Inside Japan says travel to Japan remains largely unaffected by Monday’s major earthquake, which killed at least 48 people.
The 7.6 magnitude earthquake struck Japan’s central western coastline on the Noto Peninusla just after 4pm on New Year’s Day.
Tremors could be felt in Tokyo 190 miles away, but tour operator Inside Japan said there was no disruption in the capital or in other major cities on the eastern seaboard, such as Nagoya, Osaka and Kyoto.
The Noto Peninsula experienced a rapid succession of over 40 earthquakes of at least magnitude 3.5, leading to power cuts, transport disruption and some collapsed houses in Wajima city, where a large fire damaged several houses.
Around 1,000 rescue workers are searching rubble for any people who might be trapped, and the Japanese military is handing out food and blankets to those who have lost their homes.
The Japan Coast Guard is also assisting the rescue effort, but a plane carrying crew and supplies to Niigata is understood to have crashed with a Japan Airlines passenger flight at Tokyo’s Haneda airport today and five crew are missing.
Waves of up to 3 meters were reported in the immediate aftermath of the earthquake, and a major tsunami warning was issued but this has subsequently been downgraded.
No irregularities were reported at nuclear power plants along the Sea of Japan.
In an update to its travel advice, the Foreign Office (FCDO) warned there had been ‘significant’ structural damage in various parts of Ishikawa Prefecture. “Further aftershocks remain a possibility and transport links are disrupted. If you are in the affected areas, please follow the instructions from the local authorities and check the latest information on NHK World news,” it said.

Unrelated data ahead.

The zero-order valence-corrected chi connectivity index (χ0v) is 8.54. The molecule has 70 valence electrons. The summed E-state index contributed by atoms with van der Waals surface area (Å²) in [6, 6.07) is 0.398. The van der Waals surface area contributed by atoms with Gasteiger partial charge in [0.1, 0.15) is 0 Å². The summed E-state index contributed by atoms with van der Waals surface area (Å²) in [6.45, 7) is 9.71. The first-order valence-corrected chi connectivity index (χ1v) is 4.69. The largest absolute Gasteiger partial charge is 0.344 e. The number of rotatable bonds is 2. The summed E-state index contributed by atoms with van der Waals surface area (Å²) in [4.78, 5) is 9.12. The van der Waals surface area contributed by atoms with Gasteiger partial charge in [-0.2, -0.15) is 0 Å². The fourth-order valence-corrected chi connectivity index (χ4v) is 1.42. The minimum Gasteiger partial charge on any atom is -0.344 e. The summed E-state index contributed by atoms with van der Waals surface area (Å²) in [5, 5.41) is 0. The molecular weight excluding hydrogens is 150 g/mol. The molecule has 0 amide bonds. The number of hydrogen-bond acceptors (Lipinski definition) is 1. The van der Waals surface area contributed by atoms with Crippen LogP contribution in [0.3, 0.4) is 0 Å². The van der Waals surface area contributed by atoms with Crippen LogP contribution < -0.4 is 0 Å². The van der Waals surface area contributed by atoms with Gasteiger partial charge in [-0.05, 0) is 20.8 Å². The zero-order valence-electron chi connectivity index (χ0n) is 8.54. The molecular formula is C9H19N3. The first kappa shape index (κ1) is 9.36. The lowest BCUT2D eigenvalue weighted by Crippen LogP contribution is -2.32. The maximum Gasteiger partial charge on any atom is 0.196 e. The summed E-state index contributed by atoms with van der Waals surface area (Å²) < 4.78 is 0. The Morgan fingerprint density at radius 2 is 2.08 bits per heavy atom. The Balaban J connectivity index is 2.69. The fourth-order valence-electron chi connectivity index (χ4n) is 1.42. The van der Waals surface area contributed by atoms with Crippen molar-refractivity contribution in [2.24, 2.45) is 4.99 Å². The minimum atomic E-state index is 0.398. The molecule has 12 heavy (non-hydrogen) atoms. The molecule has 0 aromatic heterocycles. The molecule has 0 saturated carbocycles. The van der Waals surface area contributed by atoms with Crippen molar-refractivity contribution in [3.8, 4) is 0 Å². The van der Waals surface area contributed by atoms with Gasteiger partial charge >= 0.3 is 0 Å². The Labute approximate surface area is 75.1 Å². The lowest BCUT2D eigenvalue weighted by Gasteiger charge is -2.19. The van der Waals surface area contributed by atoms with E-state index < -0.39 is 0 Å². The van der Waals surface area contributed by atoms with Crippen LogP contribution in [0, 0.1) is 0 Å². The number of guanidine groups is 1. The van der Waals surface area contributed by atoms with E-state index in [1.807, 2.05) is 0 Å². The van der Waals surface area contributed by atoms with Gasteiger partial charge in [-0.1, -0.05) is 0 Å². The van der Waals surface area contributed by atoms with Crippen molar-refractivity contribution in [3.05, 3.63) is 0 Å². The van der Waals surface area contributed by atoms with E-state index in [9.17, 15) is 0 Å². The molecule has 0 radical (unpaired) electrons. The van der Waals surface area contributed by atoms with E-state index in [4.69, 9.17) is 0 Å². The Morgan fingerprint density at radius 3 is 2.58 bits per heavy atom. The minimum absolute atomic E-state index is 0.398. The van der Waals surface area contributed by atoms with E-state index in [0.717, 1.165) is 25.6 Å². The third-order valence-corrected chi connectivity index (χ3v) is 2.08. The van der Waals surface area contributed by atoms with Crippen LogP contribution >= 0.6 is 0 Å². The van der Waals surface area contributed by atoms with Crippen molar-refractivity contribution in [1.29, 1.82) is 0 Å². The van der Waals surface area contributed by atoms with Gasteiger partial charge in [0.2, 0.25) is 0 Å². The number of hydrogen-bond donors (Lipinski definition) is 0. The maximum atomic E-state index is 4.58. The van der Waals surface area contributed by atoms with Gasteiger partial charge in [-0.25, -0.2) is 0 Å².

The affected areas, according to the FCDO, include the Sea of Japan coast in: Ishikawa, Yamagata, Niigata, Toyama, Fukui, Hyogo, Hokkaido, Aomori, Akita, Kyoto, Tottori and Shimane prefectures, plus Iki & Tsushima Islands.
Rail transport in the in the affected areas has been stopped as a precaution and the Hokuriku Shinkansen (Bullet Train) between Toyko and Kanazawa via the west coast has been suspended.
However, in a message on its website, specialist operator InsideJapan said: “We do not anticipate that this earthquake will have any significant impact on travel to Japan.
“The major cities on the east coast are unaffected and although some of the pictures from the Noto Peninsula are quite dramatic with some collapsed houses and large cracks in some roads, Japan is very well geared up to deal with these kinds of incidents.”
InsideJapan said the closest major city to the epicentre is Kanazawa, and although some damage has been sustained, it said it has not received any reports of ‘anything major’.
The operator has more than 300 customers in Japan presently, 15 in the affected area but ‘all are safe and well and continuing with their travels’, it said, while adding that its teams on the ground are monitoring the situation.
“Customer support have also contacted other customers across Japan to provide reassurance and updates if their travel plans require any change,” said an InsideJapan spokesperson.
However, it has advised people travelling to Noto Peninsula in the next couple of weeks to consider changing plans. “For everywhere else in Japan no changes to your plans will be necessary” it added.
The company said its staff in the UK will also be contacting customers and agents that have customers travelling soon to offer reassurance and answer any questions that they may have.
“We express our deepest sympathy to those impacted by the disaster and the people of the Japan Sea Coast region,” it added.